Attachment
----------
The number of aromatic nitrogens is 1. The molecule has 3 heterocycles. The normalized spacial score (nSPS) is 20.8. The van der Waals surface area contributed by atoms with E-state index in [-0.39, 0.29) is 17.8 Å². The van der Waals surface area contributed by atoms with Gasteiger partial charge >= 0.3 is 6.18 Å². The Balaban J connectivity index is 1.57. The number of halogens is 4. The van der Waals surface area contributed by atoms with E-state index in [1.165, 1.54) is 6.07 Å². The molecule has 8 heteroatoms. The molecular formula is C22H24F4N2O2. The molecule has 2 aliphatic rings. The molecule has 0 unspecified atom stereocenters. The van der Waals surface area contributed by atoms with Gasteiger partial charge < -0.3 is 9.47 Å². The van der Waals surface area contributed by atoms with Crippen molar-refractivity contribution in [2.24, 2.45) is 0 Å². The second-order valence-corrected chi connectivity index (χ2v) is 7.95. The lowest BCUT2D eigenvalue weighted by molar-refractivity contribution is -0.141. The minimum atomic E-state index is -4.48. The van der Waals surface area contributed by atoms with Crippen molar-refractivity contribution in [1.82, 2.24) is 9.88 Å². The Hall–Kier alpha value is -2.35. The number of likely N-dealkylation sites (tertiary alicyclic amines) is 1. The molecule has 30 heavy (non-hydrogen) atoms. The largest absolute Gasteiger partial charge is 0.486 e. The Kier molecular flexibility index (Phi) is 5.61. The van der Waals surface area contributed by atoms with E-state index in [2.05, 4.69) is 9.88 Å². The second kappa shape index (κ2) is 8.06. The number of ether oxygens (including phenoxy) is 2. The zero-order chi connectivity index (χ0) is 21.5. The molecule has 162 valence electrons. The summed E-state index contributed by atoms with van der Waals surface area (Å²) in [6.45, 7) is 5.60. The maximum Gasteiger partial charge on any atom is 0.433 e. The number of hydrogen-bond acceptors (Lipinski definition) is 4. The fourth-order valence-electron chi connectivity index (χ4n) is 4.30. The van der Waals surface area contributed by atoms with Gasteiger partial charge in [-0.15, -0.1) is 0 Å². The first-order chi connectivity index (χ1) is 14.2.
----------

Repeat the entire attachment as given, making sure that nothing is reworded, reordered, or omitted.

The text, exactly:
The number of aromatic nitrogens is 1. The molecule has 3 heterocycles. The normalized spacial score (nSPS) is 20.8. The van der Waals surface area contributed by atoms with E-state index in [-0.39, 0.29) is 17.8 Å². The van der Waals surface area contributed by atoms with Gasteiger partial charge >= 0.3 is 6.18 Å². The Balaban J connectivity index is 1.57. The number of halogens is 4. The van der Waals surface area contributed by atoms with E-state index in [1.165, 1.54) is 6.07 Å². The molecule has 8 heteroatoms. The molecular formula is C22H24F4N2O2. The molecule has 2 aliphatic rings. The molecule has 0 unspecified atom stereocenters. The van der Waals surface area contributed by atoms with Gasteiger partial charge < -0.3 is 9.47 Å². The van der Waals surface area contributed by atoms with Crippen molar-refractivity contribution in [2.24, 2.45) is 0 Å². The second-order valence-corrected chi connectivity index (χ2v) is 7.95. The lowest BCUT2D eigenvalue weighted by molar-refractivity contribution is -0.141. The minimum atomic E-state index is -4.48. The van der Waals surface area contributed by atoms with Crippen molar-refractivity contribution in [1.82, 2.24) is 9.88 Å². The Hall–Kier alpha value is -2.35. The number of likely N-dealkylation sites (tertiary alicyclic amines) is 1. The molecule has 30 heavy (non-hydrogen) atoms. The largest absolute Gasteiger partial charge is 0.486 e. The Kier molecular flexibility index (Phi) is 5.61. The van der Waals surface area contributed by atoms with E-state index in [2.05, 4.69) is 9.88 Å². The second kappa shape index (κ2) is 8.06. The number of ether oxygens (including phenoxy) is 2. The zero-order chi connectivity index (χ0) is 21.5. The molecule has 162 valence electrons. The summed E-state index contributed by atoms with van der Waals surface area (Å²) in [6.45, 7) is 5.60. The maximum Gasteiger partial charge on any atom is 0.433 e. The number of hydrogen-bond acceptors (Lipinski definition) is 4. The fourth-order valence-electron chi connectivity index (χ4n) is 4.30. The van der Waals surface area contributed by atoms with Gasteiger partial charge in [-0.15, -0.1) is 0 Å². The first-order chi connectivity index (χ1) is 14.2.